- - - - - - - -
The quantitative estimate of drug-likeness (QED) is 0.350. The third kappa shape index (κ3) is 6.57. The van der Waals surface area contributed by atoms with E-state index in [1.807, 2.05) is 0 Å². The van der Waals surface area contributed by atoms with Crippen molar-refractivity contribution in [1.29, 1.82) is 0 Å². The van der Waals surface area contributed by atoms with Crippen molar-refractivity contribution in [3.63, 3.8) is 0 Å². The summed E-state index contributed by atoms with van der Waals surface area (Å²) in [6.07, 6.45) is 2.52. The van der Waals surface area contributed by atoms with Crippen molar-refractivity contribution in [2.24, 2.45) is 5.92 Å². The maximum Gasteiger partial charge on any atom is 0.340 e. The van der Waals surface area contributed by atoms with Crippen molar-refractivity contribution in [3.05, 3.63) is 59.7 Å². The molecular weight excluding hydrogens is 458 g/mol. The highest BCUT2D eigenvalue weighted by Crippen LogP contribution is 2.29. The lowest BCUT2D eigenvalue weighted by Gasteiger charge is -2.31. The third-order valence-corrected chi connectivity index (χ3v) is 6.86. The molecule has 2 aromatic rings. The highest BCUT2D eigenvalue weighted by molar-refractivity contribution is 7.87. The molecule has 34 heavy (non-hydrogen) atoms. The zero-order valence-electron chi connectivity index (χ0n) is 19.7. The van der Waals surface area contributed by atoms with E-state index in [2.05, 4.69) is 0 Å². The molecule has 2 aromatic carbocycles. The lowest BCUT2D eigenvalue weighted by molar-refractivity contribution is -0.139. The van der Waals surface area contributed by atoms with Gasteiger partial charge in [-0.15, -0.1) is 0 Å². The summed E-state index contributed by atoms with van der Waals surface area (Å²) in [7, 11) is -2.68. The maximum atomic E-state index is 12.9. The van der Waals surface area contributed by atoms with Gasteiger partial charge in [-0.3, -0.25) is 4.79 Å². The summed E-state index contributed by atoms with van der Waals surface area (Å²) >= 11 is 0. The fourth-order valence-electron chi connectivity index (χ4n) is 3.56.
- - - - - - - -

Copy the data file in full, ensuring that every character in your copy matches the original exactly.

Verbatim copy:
The quantitative estimate of drug-likeness (QED) is 0.350. The third kappa shape index (κ3) is 6.57. The van der Waals surface area contributed by atoms with E-state index in [1.807, 2.05) is 0 Å². The van der Waals surface area contributed by atoms with Crippen molar-refractivity contribution in [1.29, 1.82) is 0 Å². The van der Waals surface area contributed by atoms with Crippen molar-refractivity contribution in [3.63, 3.8) is 0 Å². The summed E-state index contributed by atoms with van der Waals surface area (Å²) in [6.07, 6.45) is 2.52. The van der Waals surface area contributed by atoms with Crippen molar-refractivity contribution in [2.24, 2.45) is 5.92 Å². The maximum Gasteiger partial charge on any atom is 0.340 e. The van der Waals surface area contributed by atoms with Crippen molar-refractivity contribution in [3.05, 3.63) is 59.7 Å². The molecular weight excluding hydrogens is 458 g/mol. The highest BCUT2D eigenvalue weighted by Crippen LogP contribution is 2.29. The lowest BCUT2D eigenvalue weighted by Gasteiger charge is -2.31. The third-order valence-corrected chi connectivity index (χ3v) is 6.86. The molecule has 2 aromatic rings. The highest BCUT2D eigenvalue weighted by molar-refractivity contribution is 7.87. The molecule has 34 heavy (non-hydrogen) atoms. The zero-order valence-electron chi connectivity index (χ0n) is 19.7. The van der Waals surface area contributed by atoms with E-state index in [2.05, 4.69) is 0 Å². The molecule has 2 aromatic carbocycles. The lowest BCUT2D eigenvalue weighted by molar-refractivity contribution is -0.139. The van der Waals surface area contributed by atoms with Gasteiger partial charge in [-0.15, -0.1) is 0 Å². The summed E-state index contributed by atoms with van der Waals surface area (Å²) in [7, 11) is -2.68. The maximum atomic E-state index is 12.9. The van der Waals surface area contributed by atoms with Gasteiger partial charge in [-0.3, -0.25) is 4.79 Å². The summed E-state index contributed by atoms with van der Waals surface area (Å²) >= 11 is 0. The fourth-order valence-electron chi connectivity index (χ4n) is 3.56.